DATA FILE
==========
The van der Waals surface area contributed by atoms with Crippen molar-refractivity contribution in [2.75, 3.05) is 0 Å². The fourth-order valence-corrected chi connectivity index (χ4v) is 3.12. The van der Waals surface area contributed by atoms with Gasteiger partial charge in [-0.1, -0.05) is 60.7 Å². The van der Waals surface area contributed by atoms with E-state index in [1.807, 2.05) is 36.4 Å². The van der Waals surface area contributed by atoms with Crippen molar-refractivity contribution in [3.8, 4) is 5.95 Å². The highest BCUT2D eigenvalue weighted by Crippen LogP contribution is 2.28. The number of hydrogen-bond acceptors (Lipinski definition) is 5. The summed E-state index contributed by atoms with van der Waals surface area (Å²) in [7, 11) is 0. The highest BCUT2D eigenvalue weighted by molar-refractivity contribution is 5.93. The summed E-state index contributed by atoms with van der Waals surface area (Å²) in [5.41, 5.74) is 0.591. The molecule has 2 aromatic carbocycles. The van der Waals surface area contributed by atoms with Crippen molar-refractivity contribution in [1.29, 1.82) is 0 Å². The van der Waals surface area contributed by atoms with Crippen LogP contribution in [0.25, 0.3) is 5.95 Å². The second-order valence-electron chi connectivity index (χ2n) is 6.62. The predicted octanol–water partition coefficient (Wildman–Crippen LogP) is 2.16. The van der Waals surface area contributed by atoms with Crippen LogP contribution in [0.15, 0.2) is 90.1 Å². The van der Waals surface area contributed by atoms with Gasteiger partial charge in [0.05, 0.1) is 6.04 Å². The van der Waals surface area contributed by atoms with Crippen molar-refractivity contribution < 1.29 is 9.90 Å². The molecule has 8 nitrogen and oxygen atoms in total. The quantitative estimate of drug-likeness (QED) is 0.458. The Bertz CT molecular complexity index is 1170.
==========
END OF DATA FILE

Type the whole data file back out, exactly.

The van der Waals surface area contributed by atoms with Crippen molar-refractivity contribution in [2.75, 3.05) is 0 Å². The fourth-order valence-corrected chi connectivity index (χ4v) is 3.12. The van der Waals surface area contributed by atoms with Gasteiger partial charge in [-0.1, -0.05) is 60.7 Å². The van der Waals surface area contributed by atoms with E-state index in [1.807, 2.05) is 36.4 Å². The van der Waals surface area contributed by atoms with Crippen molar-refractivity contribution in [3.8, 4) is 5.95 Å². The highest BCUT2D eigenvalue weighted by Crippen LogP contribution is 2.28. The number of hydrogen-bond acceptors (Lipinski definition) is 5. The summed E-state index contributed by atoms with van der Waals surface area (Å²) in [7, 11) is 0. The highest BCUT2D eigenvalue weighted by molar-refractivity contribution is 5.93. The summed E-state index contributed by atoms with van der Waals surface area (Å²) in [5.41, 5.74) is 0.591. The molecule has 2 aromatic carbocycles. The van der Waals surface area contributed by atoms with Crippen molar-refractivity contribution in [1.29, 1.82) is 0 Å². The van der Waals surface area contributed by atoms with Crippen LogP contribution in [0.25, 0.3) is 5.95 Å². The second-order valence-electron chi connectivity index (χ2n) is 6.62. The predicted octanol–water partition coefficient (Wildman–Crippen LogP) is 2.16. The van der Waals surface area contributed by atoms with Crippen LogP contribution in [0.15, 0.2) is 90.1 Å². The van der Waals surface area contributed by atoms with Gasteiger partial charge in [0.05, 0.1) is 6.04 Å². The van der Waals surface area contributed by atoms with Crippen molar-refractivity contribution < 1.29 is 9.90 Å². The molecule has 8 nitrogen and oxygen atoms in total. The quantitative estimate of drug-likeness (QED) is 0.458. The Bertz CT molecular complexity index is 1170.